I often hear people say, “I wish I had achieved success/gotten married/had kids while (insert name of beloved relative here) was alive.” Well guess what? If you wait for life to smack you in the face, it eventually will. And you may be echoing similar sentiments. Today is the day. Not tomorrow or next week. Set measurable, achievable goals. Reach them. Build your confidence. Your mind and body are amazing tools that can be used for so many amazing purposes: whether that be productivity or laziness. If you want to be the world’s most dedicated couch potato, go for it. It doesn’t matter what you do. Make something of your life and believe in your ability to achieve your goals. Being passionate is personable. We all want something out of our life experiences.

Through my many dates, I think what makes people attractive to others is being passionate. My friends sometimes call it “living intensely.” Give yourself permission to take chances, be incorrect, fail, regroup, and try again. Living is what happens while you’re busy making other plans. Plan something great. Even if you fail, you’ll do a lot of living in the meantime.


Facing Your Fears (A Guest Post by Richard Stayman)

by Aaron under Israel,Judaism,Relationships

Last month, I went to Israel. It was the first country I’ve visited outside the U.S. For the week leading up to the trip, I was incredibly nervous. Not only was it right around the time when the current conflict got heated, but I was also scared about other people on the trip not liking me — a feeling I haven’t experienced in years.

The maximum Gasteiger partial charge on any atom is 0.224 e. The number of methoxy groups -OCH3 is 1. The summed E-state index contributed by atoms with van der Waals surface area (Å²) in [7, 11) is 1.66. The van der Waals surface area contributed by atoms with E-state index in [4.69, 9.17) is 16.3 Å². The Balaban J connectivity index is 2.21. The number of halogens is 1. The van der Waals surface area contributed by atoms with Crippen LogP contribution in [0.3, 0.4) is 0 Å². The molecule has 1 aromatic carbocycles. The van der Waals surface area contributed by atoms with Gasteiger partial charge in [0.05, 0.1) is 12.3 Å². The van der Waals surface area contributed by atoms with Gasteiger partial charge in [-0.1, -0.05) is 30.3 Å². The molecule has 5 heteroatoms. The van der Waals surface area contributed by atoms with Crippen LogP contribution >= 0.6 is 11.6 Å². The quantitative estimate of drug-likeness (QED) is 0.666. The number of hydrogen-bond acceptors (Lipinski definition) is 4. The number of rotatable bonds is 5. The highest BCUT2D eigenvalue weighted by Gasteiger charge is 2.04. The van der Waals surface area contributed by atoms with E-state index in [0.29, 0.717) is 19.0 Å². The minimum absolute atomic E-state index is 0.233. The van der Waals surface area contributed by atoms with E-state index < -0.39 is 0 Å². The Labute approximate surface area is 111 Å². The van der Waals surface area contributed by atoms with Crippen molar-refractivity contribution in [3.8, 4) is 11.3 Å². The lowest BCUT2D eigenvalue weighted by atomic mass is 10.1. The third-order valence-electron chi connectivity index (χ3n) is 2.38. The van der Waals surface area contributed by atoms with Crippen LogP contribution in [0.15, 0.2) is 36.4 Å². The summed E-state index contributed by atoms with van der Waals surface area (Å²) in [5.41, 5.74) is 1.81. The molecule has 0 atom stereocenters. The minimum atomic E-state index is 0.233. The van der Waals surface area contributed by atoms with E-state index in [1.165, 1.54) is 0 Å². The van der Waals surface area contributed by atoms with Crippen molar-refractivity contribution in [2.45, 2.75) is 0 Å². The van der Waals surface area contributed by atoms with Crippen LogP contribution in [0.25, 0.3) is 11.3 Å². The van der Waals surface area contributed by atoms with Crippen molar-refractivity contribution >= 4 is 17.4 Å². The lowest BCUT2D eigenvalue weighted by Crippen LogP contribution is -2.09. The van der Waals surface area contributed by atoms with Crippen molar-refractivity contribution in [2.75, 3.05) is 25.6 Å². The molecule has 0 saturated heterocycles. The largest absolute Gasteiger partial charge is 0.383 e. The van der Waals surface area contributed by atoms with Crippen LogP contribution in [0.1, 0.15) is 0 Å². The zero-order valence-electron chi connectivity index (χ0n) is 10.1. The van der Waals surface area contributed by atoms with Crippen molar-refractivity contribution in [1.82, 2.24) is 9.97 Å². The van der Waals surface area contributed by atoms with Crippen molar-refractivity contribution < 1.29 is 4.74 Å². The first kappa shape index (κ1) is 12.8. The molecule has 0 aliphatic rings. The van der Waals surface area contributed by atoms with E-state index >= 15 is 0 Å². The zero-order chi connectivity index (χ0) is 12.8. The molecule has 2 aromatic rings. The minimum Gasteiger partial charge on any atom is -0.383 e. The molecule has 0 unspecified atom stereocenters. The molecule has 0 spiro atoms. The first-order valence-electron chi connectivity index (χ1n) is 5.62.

As an adult, I’m usually not self-conscious, but for some reason I was falling back into old habits from childhood. I went on the trip with my best friend, which oddly enough made me even more nervous. When I finally arrived in Israel, I had to face my fear of meeting 40 new people, and when I did, I became instant friends with everyone.

This experience led me to discover that if you and the person/people you’re meeting are all Jewish, you never have to worry about making friends. No matter how strong your social skills, it is significantly easier to make friends with a group of Jews than any other situation. Why? Because we all share that common bond of being in the minority, and being Jews. No matter your observance, if you are comfortable with yourself as a Jew, you can be comfortable with any other Jewish person you encounter.